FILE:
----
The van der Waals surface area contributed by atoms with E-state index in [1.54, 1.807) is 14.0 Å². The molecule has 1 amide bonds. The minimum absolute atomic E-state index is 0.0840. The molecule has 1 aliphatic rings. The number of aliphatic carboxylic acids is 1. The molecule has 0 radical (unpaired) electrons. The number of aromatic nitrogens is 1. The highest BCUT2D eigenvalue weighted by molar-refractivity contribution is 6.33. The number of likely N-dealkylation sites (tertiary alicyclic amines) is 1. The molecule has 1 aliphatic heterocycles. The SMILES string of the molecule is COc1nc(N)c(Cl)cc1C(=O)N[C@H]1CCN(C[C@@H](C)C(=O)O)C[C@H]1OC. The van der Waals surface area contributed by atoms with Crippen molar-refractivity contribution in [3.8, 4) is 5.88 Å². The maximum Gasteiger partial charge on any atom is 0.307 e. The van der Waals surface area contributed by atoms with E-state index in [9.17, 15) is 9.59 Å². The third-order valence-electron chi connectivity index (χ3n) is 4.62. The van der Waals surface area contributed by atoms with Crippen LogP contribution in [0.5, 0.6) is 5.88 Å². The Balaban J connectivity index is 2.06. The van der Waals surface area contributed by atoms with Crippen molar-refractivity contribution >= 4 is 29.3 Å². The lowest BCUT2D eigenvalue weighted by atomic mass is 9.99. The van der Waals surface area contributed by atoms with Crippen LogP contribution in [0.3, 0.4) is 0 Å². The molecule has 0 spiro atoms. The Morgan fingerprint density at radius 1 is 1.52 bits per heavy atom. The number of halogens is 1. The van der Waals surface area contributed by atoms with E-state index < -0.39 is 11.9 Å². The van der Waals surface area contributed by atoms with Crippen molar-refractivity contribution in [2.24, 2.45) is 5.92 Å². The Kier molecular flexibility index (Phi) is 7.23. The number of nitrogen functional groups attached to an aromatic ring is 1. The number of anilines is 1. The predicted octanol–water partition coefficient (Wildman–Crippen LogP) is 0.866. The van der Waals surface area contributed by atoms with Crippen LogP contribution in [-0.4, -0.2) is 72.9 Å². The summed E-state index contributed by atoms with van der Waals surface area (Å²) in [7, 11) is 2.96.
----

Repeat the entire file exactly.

The van der Waals surface area contributed by atoms with E-state index in [1.54, 1.807) is 14.0 Å². The molecule has 1 amide bonds. The minimum absolute atomic E-state index is 0.0840. The molecule has 1 aliphatic rings. The number of aliphatic carboxylic acids is 1. The molecule has 0 radical (unpaired) electrons. The number of aromatic nitrogens is 1. The highest BCUT2D eigenvalue weighted by molar-refractivity contribution is 6.33. The number of likely N-dealkylation sites (tertiary alicyclic amines) is 1. The molecule has 1 aliphatic heterocycles. The SMILES string of the molecule is COc1nc(N)c(Cl)cc1C(=O)N[C@H]1CCN(C[C@@H](C)C(=O)O)C[C@H]1OC. The van der Waals surface area contributed by atoms with Crippen molar-refractivity contribution in [3.8, 4) is 5.88 Å². The maximum Gasteiger partial charge on any atom is 0.307 e. The van der Waals surface area contributed by atoms with E-state index in [9.17, 15) is 9.59 Å². The third-order valence-electron chi connectivity index (χ3n) is 4.62. The van der Waals surface area contributed by atoms with Crippen LogP contribution in [0.5, 0.6) is 5.88 Å². The Balaban J connectivity index is 2.06. The van der Waals surface area contributed by atoms with Crippen molar-refractivity contribution >= 4 is 29.3 Å². The lowest BCUT2D eigenvalue weighted by atomic mass is 9.99. The van der Waals surface area contributed by atoms with Crippen LogP contribution in [0.3, 0.4) is 0 Å². The molecule has 0 spiro atoms. The Morgan fingerprint density at radius 1 is 1.52 bits per heavy atom. The number of halogens is 1. The van der Waals surface area contributed by atoms with E-state index < -0.39 is 11.9 Å². The van der Waals surface area contributed by atoms with Crippen molar-refractivity contribution in [2.24, 2.45) is 5.92 Å². The Kier molecular flexibility index (Phi) is 7.23. The number of nitrogen functional groups attached to an aromatic ring is 1. The number of anilines is 1. The predicted octanol–water partition coefficient (Wildman–Crippen LogP) is 0.866. The van der Waals surface area contributed by atoms with Crippen LogP contribution in [-0.4, -0.2) is 72.9 Å². The summed E-state index contributed by atoms with van der Waals surface area (Å²) in [7, 11) is 2.96.